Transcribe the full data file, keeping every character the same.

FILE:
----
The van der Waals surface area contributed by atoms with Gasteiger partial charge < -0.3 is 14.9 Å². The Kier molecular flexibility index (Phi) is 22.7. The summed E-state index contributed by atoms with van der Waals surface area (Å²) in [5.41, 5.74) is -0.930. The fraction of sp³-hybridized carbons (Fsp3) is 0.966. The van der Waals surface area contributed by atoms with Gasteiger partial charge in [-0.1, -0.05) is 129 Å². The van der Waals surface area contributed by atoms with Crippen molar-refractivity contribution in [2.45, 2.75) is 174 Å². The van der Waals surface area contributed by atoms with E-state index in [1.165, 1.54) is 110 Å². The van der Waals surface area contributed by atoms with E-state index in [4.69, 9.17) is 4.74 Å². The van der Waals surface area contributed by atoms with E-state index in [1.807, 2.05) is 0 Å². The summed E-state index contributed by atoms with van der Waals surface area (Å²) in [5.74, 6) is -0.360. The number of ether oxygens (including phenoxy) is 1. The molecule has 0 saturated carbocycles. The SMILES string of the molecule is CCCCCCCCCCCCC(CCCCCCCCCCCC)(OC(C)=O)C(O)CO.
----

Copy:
The van der Waals surface area contributed by atoms with Gasteiger partial charge < -0.3 is 14.9 Å². The Kier molecular flexibility index (Phi) is 22.7. The summed E-state index contributed by atoms with van der Waals surface area (Å²) in [5.41, 5.74) is -0.930. The fraction of sp³-hybridized carbons (Fsp3) is 0.966. The van der Waals surface area contributed by atoms with Gasteiger partial charge in [-0.1, -0.05) is 129 Å². The van der Waals surface area contributed by atoms with Crippen molar-refractivity contribution in [2.45, 2.75) is 174 Å². The van der Waals surface area contributed by atoms with E-state index in [1.165, 1.54) is 110 Å². The van der Waals surface area contributed by atoms with E-state index in [4.69, 9.17) is 4.74 Å². The van der Waals surface area contributed by atoms with E-state index in [1.807, 2.05) is 0 Å². The summed E-state index contributed by atoms with van der Waals surface area (Å²) in [5.74, 6) is -0.360. The number of ether oxygens (including phenoxy) is 1. The molecule has 0 saturated carbocycles. The SMILES string of the molecule is CCCCCCCCCCCCC(CCCCCCCCCCCC)(OC(C)=O)C(O)CO.